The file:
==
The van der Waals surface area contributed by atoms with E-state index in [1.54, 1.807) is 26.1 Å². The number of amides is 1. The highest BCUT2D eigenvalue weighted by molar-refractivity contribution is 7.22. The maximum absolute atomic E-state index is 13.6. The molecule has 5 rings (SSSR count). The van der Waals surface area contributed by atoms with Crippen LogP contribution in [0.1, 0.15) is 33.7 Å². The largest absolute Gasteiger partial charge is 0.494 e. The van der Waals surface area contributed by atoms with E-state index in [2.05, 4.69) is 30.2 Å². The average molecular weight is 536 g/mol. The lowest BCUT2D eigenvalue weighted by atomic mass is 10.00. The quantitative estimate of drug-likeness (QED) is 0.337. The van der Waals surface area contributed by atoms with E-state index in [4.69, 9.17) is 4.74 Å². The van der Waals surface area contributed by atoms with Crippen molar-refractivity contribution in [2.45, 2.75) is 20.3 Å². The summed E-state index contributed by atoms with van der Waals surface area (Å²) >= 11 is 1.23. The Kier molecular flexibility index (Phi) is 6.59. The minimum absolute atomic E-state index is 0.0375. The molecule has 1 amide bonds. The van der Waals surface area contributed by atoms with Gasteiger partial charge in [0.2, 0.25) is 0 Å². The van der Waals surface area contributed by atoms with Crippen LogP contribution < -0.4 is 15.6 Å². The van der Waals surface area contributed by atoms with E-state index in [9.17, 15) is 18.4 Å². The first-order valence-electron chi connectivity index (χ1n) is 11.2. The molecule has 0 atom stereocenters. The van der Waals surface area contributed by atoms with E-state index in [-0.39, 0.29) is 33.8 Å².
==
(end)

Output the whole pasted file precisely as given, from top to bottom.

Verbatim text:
The van der Waals surface area contributed by atoms with E-state index in [1.54, 1.807) is 26.1 Å². The number of amides is 1. The highest BCUT2D eigenvalue weighted by molar-refractivity contribution is 7.22. The maximum absolute atomic E-state index is 13.6. The molecule has 5 rings (SSSR count). The van der Waals surface area contributed by atoms with Crippen LogP contribution in [0.1, 0.15) is 33.7 Å². The largest absolute Gasteiger partial charge is 0.494 e. The van der Waals surface area contributed by atoms with E-state index in [2.05, 4.69) is 30.2 Å². The average molecular weight is 536 g/mol. The lowest BCUT2D eigenvalue weighted by atomic mass is 10.00. The quantitative estimate of drug-likeness (QED) is 0.337. The van der Waals surface area contributed by atoms with E-state index in [4.69, 9.17) is 4.74 Å². The van der Waals surface area contributed by atoms with Crippen molar-refractivity contribution in [2.45, 2.75) is 20.3 Å². The summed E-state index contributed by atoms with van der Waals surface area (Å²) >= 11 is 1.23. The Kier molecular flexibility index (Phi) is 6.59. The minimum absolute atomic E-state index is 0.0375. The molecule has 1 amide bonds. The van der Waals surface area contributed by atoms with Gasteiger partial charge in [0.2, 0.25) is 0 Å². The van der Waals surface area contributed by atoms with Crippen LogP contribution < -0.4 is 15.6 Å². The van der Waals surface area contributed by atoms with E-state index in [9.17, 15) is 18.4 Å². The first-order valence-electron chi connectivity index (χ1n) is 11.2. The molecule has 0 atom stereocenters. The van der Waals surface area contributed by atoms with E-state index in [-0.39, 0.29) is 33.8 Å².